Secondary Bootloader Jump

Started by asvi...@yahoo.co.in April 7, 2009
Hello,

I had question related to program startup.
I am using LPC2106, when I press reset, Primary bootloader get called. Then my secondary bootloader comes in picture. It will download the hex file from UART and burn the flash. Now I need to call new application.
Whether I jump to main function of new downloaded code or to cstartup function.

Thanks

An Engineer's Guide to the LPC2100 Series

C startup involves clearing all uninitialized RAM (.bss) and setting all initialized RAM (.data). To do this, crt.s (or whatever it is called, it's the startup code) gets symbols from the linker and uses them to figure out where these memory blocks are located.

So, the startup code knows very well where the .bss and .data segments are for your secondary bootloader but it knows nothing about the memory requirements for the downloaded program.

It looks to me like your downloaded program also needs to have some kind of startup code and this would be the entry point, not main().

You also need to deal with the interrupt vectors. Perhaps remap them into RAM from the startup code of the downloaded program.

I don't see the purpose of the secondary loader if all it does is what the built-in loader already does.

Richard
Hi Richard,

Thanks for the reply.

Actually I need it to give customer capability to download the new firmware version. The new hex file is recevied on UART1 and sent by our custom application.

So after completing the download shall I directly call cStartup location ( from map file) or do I need to exit from my bootloader application.

Thanks,
Hi,

when you've finished downloading the firmware you shold jump to the Cstartup (I'm assuming that the first bootloader you're talking is the ROM bootloader). But remember that when you download the firmware it has to came with the "new" Cstartup for the new firmware (as alredy pointed the Cstartup initializes memory - clear and set variables set heap and stacks for the diferent modes, etc).
If I would do something like this, I would separte a flash page for the second bootloader, as this never page would never be erased my bootloader would be intact even on a power failure during a firmware upload. And put the program (inclunding the Cstartup) in the other flash pages. For the IRQs I would mirror the vector in the pages where I put the program.
Anyway, just be careful to also upload the Cstartup.
Sorry for my bad English.

Best Regards,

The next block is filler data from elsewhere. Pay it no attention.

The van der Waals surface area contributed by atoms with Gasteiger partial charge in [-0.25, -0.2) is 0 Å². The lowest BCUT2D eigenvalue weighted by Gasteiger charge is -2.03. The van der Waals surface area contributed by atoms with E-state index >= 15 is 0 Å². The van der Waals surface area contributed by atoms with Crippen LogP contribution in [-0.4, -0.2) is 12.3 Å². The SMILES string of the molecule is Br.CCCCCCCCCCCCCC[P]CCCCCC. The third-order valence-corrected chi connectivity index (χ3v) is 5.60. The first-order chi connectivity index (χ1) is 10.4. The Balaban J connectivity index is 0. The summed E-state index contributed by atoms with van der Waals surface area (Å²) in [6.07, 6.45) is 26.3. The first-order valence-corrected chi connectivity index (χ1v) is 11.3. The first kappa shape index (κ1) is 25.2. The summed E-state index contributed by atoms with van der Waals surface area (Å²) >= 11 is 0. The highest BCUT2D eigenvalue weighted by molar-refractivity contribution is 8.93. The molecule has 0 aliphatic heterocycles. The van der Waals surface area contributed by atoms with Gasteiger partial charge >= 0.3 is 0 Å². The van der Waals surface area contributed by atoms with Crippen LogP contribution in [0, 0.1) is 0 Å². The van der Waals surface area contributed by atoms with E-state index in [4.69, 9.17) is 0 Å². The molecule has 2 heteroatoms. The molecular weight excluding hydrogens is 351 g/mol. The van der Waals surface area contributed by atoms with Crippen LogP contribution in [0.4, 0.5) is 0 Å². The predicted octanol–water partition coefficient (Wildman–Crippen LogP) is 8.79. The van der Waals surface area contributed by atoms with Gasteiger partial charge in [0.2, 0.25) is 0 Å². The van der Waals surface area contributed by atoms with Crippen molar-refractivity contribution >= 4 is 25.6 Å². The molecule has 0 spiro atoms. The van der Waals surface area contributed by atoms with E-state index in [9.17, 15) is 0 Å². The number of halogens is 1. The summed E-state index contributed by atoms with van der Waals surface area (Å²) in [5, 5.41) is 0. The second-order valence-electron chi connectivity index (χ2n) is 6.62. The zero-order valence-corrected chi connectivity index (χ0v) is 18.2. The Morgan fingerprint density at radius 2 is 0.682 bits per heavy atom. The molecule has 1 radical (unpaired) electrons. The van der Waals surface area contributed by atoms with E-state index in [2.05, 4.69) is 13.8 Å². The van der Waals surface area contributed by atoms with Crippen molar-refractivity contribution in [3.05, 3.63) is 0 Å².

Fernando Almeida
Hi

Thanks for reply....
I am using the IAR compiler to compile the code. And according to their manuals they are linking the cstartup file in hex. Also in map file I can see the cStartup location.
I had now question about the last sentence " For the IRQs I would mirror the vector in the pages where I put the program." Will you please explain this in detail.
Hi,

That's just a ideia of how I would do the firmware upgrade. I need to protect tha bootloader code from power failures during updates, so the flash sector where I put the bootloader (wich addrs starts at 0000h) cannot be erased, but this sector will also contains the interrupt vectors, and if I need to modify these vectors it will be not possible since I wont erase the sector wich they are. So what I mean by mirror the IRQs vector, was to put at each vector a jump to a address that is bounded inside the flash sector that is erased, so the program use these address as they were the IRQs vector.

Example:

addr 0x0000 (reset address)
B addr 0x1000 (located at a sector that is erased)
addr 0x0004 (IRQ address)
B addr 0x1004 (located at a sector that is erased)
addr 0x0008 (FIQ address)

B addr 0x1008 (located at a sector that is erased)

addr 0x1000 (reset address)

B Cstartup

addr 0x1004 (IRQ address)

B IRQ_Handler

addr 0x1008 (FIQ address)
B FIQ_Handler

Best Regards,

Fernando Almeida.
In your main app startup, can you not copy the main app interrupt vectors to RAM and then remap the vectors to RAM?

That's what I do - works fine.

Rgds,
Martin
Yeah,

Just set the MEMMAP to remap the vectros to RAM and put the branchs for the IRQs handler in RAM. Never thought that.

Regards,

Fernando Almeida.
Hello,
I have a doubt about secondary bootloaders.
Here I will try to explain my case, but I think it could be a general issue.
The bootloader and the application are separate projects, each one with their own stacks & so on.
The bootloader is the one that starts first, and he decides if the application can be started.
The problem I have is that, when the bootloader jumps to the start address of the application, it is in USER MODE;
thus, the application in entered in USER MODE, but, being built as a separate project, it wants to set its own stack pointers.
This cannot be done for privileged modes (IRQ, SUPERVISOR etc.), and assembly instructions that refer to these steps are simply ignored by ARM core running USER.
Result: a stack mess, the application runs with stacks inherited from bootloader.
How can I do to correctly enter the application in privileged mode (or, more precisely, SUPERVISOR MODE) ?

I downloaded NXP various "secondary bootloader" application notes, but I found no help, they enter application in USER MODE.

PS: I use KEIL compiler tools.
On Mon, 11 May 2009 09:17:38 -0000, you wrote:

>Hello,
>I have a doubt about secondary bootloaders.
>Here I will try to explain my case, but I think it could be a general issue.
>The bootloader and the application are separate projects, each one with their own stacks & so on.
>The bootloader is the one that starts first, and he decides if the application can be started.
>The problem I have is that, when the bootloader jumps to the start address of the application, it is in USER MODE;

Why? Who is putting it in User mode?

As the ARM7 parts have no hardware memory managementm, is there any point in using User mode?